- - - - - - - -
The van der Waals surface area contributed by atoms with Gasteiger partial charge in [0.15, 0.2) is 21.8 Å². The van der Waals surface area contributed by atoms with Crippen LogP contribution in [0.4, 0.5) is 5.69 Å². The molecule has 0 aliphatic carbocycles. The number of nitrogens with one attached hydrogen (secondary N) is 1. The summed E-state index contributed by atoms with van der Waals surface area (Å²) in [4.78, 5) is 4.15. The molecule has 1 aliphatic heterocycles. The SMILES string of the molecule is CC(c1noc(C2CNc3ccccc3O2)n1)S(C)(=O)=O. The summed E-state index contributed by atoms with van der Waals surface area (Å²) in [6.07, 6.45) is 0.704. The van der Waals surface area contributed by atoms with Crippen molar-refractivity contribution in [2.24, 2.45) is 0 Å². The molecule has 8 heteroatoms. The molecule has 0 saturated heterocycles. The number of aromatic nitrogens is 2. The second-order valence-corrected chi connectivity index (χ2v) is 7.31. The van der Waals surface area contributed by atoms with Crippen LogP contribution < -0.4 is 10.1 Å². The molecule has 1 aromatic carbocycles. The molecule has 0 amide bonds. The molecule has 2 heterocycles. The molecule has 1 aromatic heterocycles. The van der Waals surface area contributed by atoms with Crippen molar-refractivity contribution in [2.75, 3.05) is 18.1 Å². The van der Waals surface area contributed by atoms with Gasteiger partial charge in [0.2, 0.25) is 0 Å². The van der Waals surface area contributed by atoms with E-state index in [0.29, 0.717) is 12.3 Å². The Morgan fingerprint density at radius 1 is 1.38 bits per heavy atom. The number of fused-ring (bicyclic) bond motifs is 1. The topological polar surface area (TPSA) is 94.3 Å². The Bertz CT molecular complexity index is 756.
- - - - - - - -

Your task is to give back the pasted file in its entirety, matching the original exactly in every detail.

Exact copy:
The van der Waals surface area contributed by atoms with Gasteiger partial charge in [0.15, 0.2) is 21.8 Å². The van der Waals surface area contributed by atoms with Crippen LogP contribution in [0.4, 0.5) is 5.69 Å². The molecule has 0 aliphatic carbocycles. The number of nitrogens with one attached hydrogen (secondary N) is 1. The summed E-state index contributed by atoms with van der Waals surface area (Å²) in [4.78, 5) is 4.15. The molecule has 1 aliphatic heterocycles. The SMILES string of the molecule is CC(c1noc(C2CNc3ccccc3O2)n1)S(C)(=O)=O. The summed E-state index contributed by atoms with van der Waals surface area (Å²) in [6.07, 6.45) is 0.704. The van der Waals surface area contributed by atoms with Crippen molar-refractivity contribution in [2.24, 2.45) is 0 Å². The molecule has 8 heteroatoms. The molecule has 0 saturated heterocycles. The number of aromatic nitrogens is 2. The second-order valence-corrected chi connectivity index (χ2v) is 7.31. The van der Waals surface area contributed by atoms with Crippen LogP contribution < -0.4 is 10.1 Å². The molecule has 1 aromatic carbocycles. The molecule has 0 amide bonds. The molecule has 2 heterocycles. The molecule has 1 aromatic heterocycles. The van der Waals surface area contributed by atoms with Crippen molar-refractivity contribution in [2.75, 3.05) is 18.1 Å². The van der Waals surface area contributed by atoms with Gasteiger partial charge in [0.2, 0.25) is 0 Å². The van der Waals surface area contributed by atoms with E-state index in [0.29, 0.717) is 12.3 Å². The Morgan fingerprint density at radius 1 is 1.38 bits per heavy atom. The number of fused-ring (bicyclic) bond motifs is 1. The topological polar surface area (TPSA) is 94.3 Å². The Bertz CT molecular complexity index is 756.